7. Carbon Dynamics after Grassland Conversion to Agriculture

Agriculture development in the southern grasslands in the state of Rio Grande do Sul was based on conventional management practices that had a strong negative influence on soil C stocks. An early assessment of soil C stock changes in Southern Brazil verified that 50% of total soil C was lost in a short-time (10-15 years) under conventional tillage in Southern Brazil (Pottker, 1977). Soils usually function as a net source of GHG when native lands are converted to conventionally-managed crop fields (Robertson et al., 2000 ; Mosier et al., 2005). This behaviour is driven by the fast depletion of C stored in soil as organic matter (SOM), as consequence of a negative balance between net C uptake by plants and C losses to atmospheric CO2 due to the microbial oxidation of soil organic matter (Amado et al., 2006 ; Bayer et al., 2006). The worst scenario is experienced when conventional tillage practices are associated with low biomass input crop systems or fallow periods, mainly under highly favourable temperature and soil moisture conditions to biological decomposition in humid tropical and subtropical climates (De Bona et al., 2008 ; Zanatta et al., 2007).

In contrast, soils under conservation management systems may act as a sink of C from atmosphere, but, in general, only a partial recovery of lost soil C from the native ecosystem should be expected. No-till is the most widespread conservation management technique, where an area of ca. 25 Mha is estimated in Brazil (Derpsch et al., 2010). Less oxidative environment in no-till soil results in carbon accumulation in comparison with conventional tillage techniques, and annual rates of 0.48 Mg C.ha-1 are estimated for subtropical soils from Southern Brazil (Bayer et al., 2006). These rates of C sequestration are similar or even higher than values verified in temperate soils, for example from United States, varying from 0.24 to 0.40 Mg.ha-1.yr-1 (mean of 0.3 Mg.ha-1.yr-1) (Lal et al., 1999 ; West and Marland, 2002).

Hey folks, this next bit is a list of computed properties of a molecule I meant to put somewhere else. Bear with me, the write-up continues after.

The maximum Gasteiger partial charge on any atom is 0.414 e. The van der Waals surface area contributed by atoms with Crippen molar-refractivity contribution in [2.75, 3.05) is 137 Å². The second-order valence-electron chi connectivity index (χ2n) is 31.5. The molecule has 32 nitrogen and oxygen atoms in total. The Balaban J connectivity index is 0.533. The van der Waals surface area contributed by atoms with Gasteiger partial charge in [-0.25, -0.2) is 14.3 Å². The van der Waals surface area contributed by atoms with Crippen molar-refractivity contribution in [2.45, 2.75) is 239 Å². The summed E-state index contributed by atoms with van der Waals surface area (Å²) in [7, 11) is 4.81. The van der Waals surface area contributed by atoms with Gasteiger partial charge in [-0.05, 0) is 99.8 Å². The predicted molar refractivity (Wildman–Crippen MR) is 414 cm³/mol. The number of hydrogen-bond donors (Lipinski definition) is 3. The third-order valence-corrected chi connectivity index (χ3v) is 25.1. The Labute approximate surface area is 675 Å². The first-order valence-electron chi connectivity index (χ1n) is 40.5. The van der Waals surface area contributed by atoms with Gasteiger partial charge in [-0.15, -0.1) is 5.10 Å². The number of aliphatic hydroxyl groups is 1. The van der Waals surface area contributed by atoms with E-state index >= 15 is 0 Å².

Similar results were observed in a study by Tornquist et al. (2009b), where intensive field sampling, scenario development, and dynamic modeling were used to simulate changes in soil organic C on grasslands in the Ibirubá region (North-Central Rio Grande do Sul). The dominant soil order in the area is deep, very clayey Latosols. The simulations with the Century model (Metherel et al., 1993) showed a marked loss of soil C when grasslands were converted to intensively-cultivated cropland, followed by a partial recovery of C stocks (C sequestration) when conservation management such as minimum tillage and no tillage were adopted (Figure 3).

 

 

8. Greenhouse Gas Fluxes from Soil

Conservation soil management systems have been promoted as a feasible alternative to mitigation of GHG emissions from agricultural soils (Mosier et al., 2006 ; Robertson et al., 2000 ; Six et al., 2004 ; Blanco-Canqui and Lal, 2008). No-tillage appears as the main practice in conservation agriculture and its favourable effect on soil C balance is very well documented (Amado et al., 2006 ; Bayer et al., 2006 ; Bono et al., 2008).